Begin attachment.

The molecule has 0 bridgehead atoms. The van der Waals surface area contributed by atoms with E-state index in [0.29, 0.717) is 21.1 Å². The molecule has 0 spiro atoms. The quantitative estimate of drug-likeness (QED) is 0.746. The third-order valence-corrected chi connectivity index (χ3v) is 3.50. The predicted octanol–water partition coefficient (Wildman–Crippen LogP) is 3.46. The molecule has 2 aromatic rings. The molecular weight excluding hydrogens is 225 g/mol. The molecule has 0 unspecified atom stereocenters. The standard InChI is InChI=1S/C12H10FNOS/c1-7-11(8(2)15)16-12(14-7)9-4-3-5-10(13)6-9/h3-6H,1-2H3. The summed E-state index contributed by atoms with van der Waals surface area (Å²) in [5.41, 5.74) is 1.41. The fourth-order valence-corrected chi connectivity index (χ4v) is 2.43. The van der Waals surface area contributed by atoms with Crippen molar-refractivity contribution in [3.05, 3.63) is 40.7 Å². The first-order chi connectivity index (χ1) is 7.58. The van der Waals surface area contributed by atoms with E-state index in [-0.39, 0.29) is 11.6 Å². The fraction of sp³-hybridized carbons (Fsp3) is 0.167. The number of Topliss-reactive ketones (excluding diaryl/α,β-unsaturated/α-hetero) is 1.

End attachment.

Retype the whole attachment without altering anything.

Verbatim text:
The molecule has 0 bridgehead atoms. The van der Waals surface area contributed by atoms with E-state index in [0.29, 0.717) is 21.1 Å². The molecule has 0 spiro atoms. The quantitative estimate of drug-likeness (QED) is 0.746. The third-order valence-corrected chi connectivity index (χ3v) is 3.50. The predicted octanol–water partition coefficient (Wildman–Crippen LogP) is 3.46. The molecule has 2 aromatic rings. The molecular weight excluding hydrogens is 225 g/mol. The molecule has 0 unspecified atom stereocenters. The standard InChI is InChI=1S/C12H10FNOS/c1-7-11(8(2)15)16-12(14-7)9-4-3-5-10(13)6-9/h3-6H,1-2H3. The summed E-state index contributed by atoms with van der Waals surface area (Å²) in [5.41, 5.74) is 1.41. The fourth-order valence-corrected chi connectivity index (χ4v) is 2.43. The van der Waals surface area contributed by atoms with Crippen molar-refractivity contribution in [3.05, 3.63) is 40.7 Å². The first-order chi connectivity index (χ1) is 7.58. The van der Waals surface area contributed by atoms with E-state index in [-0.39, 0.29) is 11.6 Å². The fraction of sp³-hybridized carbons (Fsp3) is 0.167. The number of Topliss-reactive ketones (excluding diaryl/α,β-unsaturated/α-hetero) is 1.